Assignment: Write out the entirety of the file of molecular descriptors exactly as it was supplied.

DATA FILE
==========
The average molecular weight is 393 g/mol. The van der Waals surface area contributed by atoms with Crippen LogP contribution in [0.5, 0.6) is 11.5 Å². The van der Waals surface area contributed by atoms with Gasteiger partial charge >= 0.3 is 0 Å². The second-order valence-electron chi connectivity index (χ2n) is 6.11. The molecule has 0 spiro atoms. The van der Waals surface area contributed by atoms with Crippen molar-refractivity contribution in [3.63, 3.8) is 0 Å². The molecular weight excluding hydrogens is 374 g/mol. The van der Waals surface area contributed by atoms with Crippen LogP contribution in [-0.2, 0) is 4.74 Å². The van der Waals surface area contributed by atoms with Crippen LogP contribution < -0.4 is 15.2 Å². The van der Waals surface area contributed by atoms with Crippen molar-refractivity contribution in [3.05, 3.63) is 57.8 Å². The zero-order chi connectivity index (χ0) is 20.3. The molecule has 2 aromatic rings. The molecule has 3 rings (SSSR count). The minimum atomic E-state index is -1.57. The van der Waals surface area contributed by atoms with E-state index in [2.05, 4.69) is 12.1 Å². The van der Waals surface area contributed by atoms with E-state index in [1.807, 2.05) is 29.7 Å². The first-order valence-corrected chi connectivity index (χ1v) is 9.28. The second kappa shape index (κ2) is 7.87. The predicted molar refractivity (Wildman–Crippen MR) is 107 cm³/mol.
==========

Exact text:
The average molecular weight is 393 g/mol. The van der Waals surface area contributed by atoms with Crippen LogP contribution in [0.5, 0.6) is 11.5 Å². The van der Waals surface area contributed by atoms with Gasteiger partial charge >= 0.3 is 0 Å². The second-order valence-electron chi connectivity index (χ2n) is 6.11. The molecule has 0 spiro atoms. The van der Waals surface area contributed by atoms with Crippen molar-refractivity contribution in [3.63, 3.8) is 0 Å². The molecular weight excluding hydrogens is 374 g/mol. The van der Waals surface area contributed by atoms with Crippen LogP contribution in [-0.2, 0) is 4.74 Å². The van der Waals surface area contributed by atoms with Crippen LogP contribution < -0.4 is 15.2 Å². The van der Waals surface area contributed by atoms with Crippen molar-refractivity contribution in [3.05, 3.63) is 57.8 Å². The zero-order chi connectivity index (χ0) is 20.3. The molecule has 2 aromatic rings. The molecule has 3 rings (SSSR count). The minimum atomic E-state index is -1.57. The van der Waals surface area contributed by atoms with E-state index in [2.05, 4.69) is 12.1 Å². The van der Waals surface area contributed by atoms with E-state index in [1.807, 2.05) is 29.7 Å². The first-order valence-corrected chi connectivity index (χ1v) is 9.28. The second kappa shape index (κ2) is 7.87. The predicted molar refractivity (Wildman–Crippen MR) is 107 cm³/mol.